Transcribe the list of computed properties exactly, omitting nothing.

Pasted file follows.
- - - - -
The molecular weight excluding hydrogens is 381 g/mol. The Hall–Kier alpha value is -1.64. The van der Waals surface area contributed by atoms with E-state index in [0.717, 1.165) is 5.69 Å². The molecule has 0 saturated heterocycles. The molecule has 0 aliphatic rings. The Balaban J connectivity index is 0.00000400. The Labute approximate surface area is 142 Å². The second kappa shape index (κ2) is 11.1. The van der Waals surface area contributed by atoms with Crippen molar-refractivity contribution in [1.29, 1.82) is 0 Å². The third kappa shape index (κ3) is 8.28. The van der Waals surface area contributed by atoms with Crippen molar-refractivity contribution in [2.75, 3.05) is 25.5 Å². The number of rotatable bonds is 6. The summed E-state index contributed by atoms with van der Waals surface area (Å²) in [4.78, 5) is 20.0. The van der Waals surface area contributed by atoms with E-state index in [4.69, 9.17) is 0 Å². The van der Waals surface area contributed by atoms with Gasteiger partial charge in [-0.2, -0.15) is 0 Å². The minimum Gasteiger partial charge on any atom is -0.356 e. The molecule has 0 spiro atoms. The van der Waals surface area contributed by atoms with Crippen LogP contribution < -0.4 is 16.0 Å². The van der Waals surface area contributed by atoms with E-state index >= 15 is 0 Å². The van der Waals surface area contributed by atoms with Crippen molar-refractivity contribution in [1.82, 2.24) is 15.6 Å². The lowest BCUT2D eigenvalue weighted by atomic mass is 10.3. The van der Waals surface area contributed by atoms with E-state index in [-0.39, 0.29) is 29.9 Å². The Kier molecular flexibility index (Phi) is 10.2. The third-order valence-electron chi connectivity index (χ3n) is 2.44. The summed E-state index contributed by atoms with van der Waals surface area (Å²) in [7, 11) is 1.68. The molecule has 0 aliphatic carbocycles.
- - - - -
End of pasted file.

The molecular weight excluding hydrogens is 381 g/mol. The Hall–Kier alpha value is -1.64. The van der Waals surface area contributed by atoms with E-state index in [0.717, 1.165) is 5.69 Å². The molecule has 0 saturated heterocycles. The molecule has 0 aliphatic rings. The Balaban J connectivity index is 0.00000400. The Labute approximate surface area is 142 Å². The second kappa shape index (κ2) is 11.1. The van der Waals surface area contributed by atoms with Crippen molar-refractivity contribution in [1.29, 1.82) is 0 Å². The third kappa shape index (κ3) is 8.28. The van der Waals surface area contributed by atoms with Crippen molar-refractivity contribution in [2.75, 3.05) is 25.5 Å². The number of rotatable bonds is 6. The summed E-state index contributed by atoms with van der Waals surface area (Å²) in [4.78, 5) is 20.0. The van der Waals surface area contributed by atoms with E-state index in [4.69, 9.17) is 0 Å². The van der Waals surface area contributed by atoms with Gasteiger partial charge in [-0.2, -0.15) is 0 Å². The minimum Gasteiger partial charge on any atom is -0.356 e. The molecule has 0 spiro atoms. The van der Waals surface area contributed by atoms with Crippen LogP contribution < -0.4 is 16.0 Å². The van der Waals surface area contributed by atoms with E-state index >= 15 is 0 Å². The van der Waals surface area contributed by atoms with Crippen molar-refractivity contribution in [1.82, 2.24) is 15.6 Å². The lowest BCUT2D eigenvalue weighted by atomic mass is 10.3. The van der Waals surface area contributed by atoms with E-state index in [-0.39, 0.29) is 29.9 Å². The Kier molecular flexibility index (Phi) is 10.2. The third-order valence-electron chi connectivity index (χ3n) is 2.44. The summed E-state index contributed by atoms with van der Waals surface area (Å²) in [7, 11) is 1.68. The molecule has 0 aliphatic carbocycles.